The Goodwood Revival never disappoints and there are always lots of reasons why I return each year but to make the most of it takes some planning. Whether your main interest is motor sport, classic cars or bikes, vintage fashion, or historic aircraft then there’s plenty to see. Here are my essential tips for enjoying the Goodwood Revival and taking away happy memories that will linger right through winter until the following year.
It’s a revival of the motor racing that used to take place on the circuit around the airfield but it’s so much more than that too. It’s a celebration of many of the best in motor cars, aircraft, motor bikes, fashion, design, music, and dance of the 1940s, 1950s, and the 1960s.
The airfield was called RAF Westhampnett during World War II and it was the home of several squadrons. From here Douglas Bader took off and made his last flight before being shot down and going into captivity. Near the Goodwood Aero Club you will see a bronze statue of Sir Douglas Bader in a likeness contemporary with the months he spent there.
After the War the perimeter track was converted into a motor racing circuit and racing continued there until 1966 when the track was closed. Racing returned in 1998 when the first Goodwood Revival was held and it’s been repeated every year since.
The Revival is held on a Friday, Saturday, and Sunday on the first or second weekend in September every year. It takes place at the Goodwood motor racing circuit and aerodrome just north of Chichester, West Sussex, England. You can arrive by road (A27) or rail (Chichester Station), or you can simply fly into the airfield (with prior permission from the organisers).
Due to wide range of things to see and do at the event there will inevitably be some suggestions that are of no relevance to some. These tips are offered for the newcomers, the first-timers who may be a little bewildered by the spectacle.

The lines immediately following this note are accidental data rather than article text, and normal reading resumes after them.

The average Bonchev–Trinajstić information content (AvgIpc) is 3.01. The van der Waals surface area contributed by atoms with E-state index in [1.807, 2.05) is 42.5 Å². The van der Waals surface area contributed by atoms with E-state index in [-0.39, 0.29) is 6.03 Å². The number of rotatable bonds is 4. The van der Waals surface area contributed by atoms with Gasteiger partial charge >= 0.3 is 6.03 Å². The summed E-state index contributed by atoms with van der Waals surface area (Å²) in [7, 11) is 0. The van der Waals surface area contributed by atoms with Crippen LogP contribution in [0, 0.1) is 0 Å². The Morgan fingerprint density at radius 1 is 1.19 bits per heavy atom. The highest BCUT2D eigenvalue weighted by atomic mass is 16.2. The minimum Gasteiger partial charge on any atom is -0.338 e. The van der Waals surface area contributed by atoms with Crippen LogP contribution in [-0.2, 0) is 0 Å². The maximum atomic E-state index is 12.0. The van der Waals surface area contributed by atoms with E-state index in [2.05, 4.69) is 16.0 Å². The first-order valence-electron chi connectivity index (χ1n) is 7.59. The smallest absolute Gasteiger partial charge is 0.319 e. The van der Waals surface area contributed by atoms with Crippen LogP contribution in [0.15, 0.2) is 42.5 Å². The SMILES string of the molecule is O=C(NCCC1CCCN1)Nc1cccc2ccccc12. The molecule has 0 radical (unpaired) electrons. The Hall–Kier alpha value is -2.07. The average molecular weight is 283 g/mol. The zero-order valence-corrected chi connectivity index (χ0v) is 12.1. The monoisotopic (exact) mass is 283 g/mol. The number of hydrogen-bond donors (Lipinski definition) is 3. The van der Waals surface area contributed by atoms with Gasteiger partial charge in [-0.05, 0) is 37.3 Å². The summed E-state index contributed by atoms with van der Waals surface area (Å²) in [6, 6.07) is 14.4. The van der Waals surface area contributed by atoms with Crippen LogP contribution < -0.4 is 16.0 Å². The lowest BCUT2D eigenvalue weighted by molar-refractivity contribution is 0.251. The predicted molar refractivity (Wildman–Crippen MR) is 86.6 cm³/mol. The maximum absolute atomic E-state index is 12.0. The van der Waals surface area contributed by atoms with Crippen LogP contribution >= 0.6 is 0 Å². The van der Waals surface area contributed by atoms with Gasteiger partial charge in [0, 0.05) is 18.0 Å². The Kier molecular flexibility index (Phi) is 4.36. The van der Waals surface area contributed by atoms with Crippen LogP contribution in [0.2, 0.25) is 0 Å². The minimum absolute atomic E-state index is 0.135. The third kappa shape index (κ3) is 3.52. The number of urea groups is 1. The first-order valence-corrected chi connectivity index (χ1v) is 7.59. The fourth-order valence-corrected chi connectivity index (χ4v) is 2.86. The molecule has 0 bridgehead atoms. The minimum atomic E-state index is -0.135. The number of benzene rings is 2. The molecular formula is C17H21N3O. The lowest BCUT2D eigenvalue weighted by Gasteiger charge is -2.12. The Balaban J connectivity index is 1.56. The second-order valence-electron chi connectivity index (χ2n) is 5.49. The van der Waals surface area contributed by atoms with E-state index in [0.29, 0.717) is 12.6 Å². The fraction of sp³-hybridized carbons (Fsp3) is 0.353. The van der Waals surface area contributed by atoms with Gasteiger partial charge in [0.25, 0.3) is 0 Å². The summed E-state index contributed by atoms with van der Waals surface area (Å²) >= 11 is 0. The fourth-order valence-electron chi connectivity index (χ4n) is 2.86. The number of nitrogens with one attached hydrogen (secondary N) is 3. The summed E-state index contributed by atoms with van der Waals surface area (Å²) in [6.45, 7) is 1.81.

The Revival is very popular and tends to sell out each year. You’ll need at least an entrance ticket and are all kinds of supplements; grandstand seats, weekend tickets, camping, hospitality packages etc, so plan ahead.
Decide whether you’re going to be staying anywhere nearby or going home at the end of the day and make arrangements accordingly months in advance.
You’re about to to an outdoor event on an airfield near the south coast of England in September. When the sun shines and winds are light it can be glorious but if a weather front passes through you can get drenched and cold.
The 2016 Revival was a reminder of how different things can be. On the Saturday the rain blew in from the west and it drizzled for most of the day. The cloud base was so low that all flying (displays and pleasure flights) had to be cancelled. That meant that the afternoon motor races were brought forward and the main events finished early.
The next day, on the Sunday, the weather could not have been better. Warm sun, light winds and very little cloud. A dry track and picnics aplenty. I expect the people who bought Saturday only tickets were cursing their luck.
Most people will have to park in a grass field a good walk away from the site. If there’s been a lot of rain the combined of effects of long grass and vehicles will have the inevitable effects. Suddenly those 1950s high-heels you bought on eBay don’t seem like such a good idea as you gingerly make your way through the mud.
The airfield itself is an exposed place but the grandstands are even more so because they are elevated and you feel the full force of any wind and rain. If you bought your seat months previously and you’re only there for the day then it can be a big disappointment to find yourself getting wet and cold in your grandstand seat.
So put some umbrellas, macs, and wellies in the boot of your vehicle, just in case.
The car parks usually open at 7am and the gates open at 7.30am. If you can get there early you’ll avoid the worst of the traffic queues later in the morning.
However, unless you live or you’re staying near by then obviously that may not be practical, but if you can arrange it you’ll have the added benefit of your vehicle being nearer the entrance. This makes popping back to it for a change of clothes or recharging batteries (phone, camera, or just your own) an easier option.
Racing usually goes on until about 6pm. The area known as ‘Over The Rroad’ continues to be a mini retro festival with a small fun fair, market, live music and dancing until about 10pm.
If the weather’s bad then people tend to leave earlier but whatever the weather the car parks empty gradually throughout the afternoon. Most people leave after the last race so stay a while longer and enjoy the other attractions – it beats waiting in a traffic queue.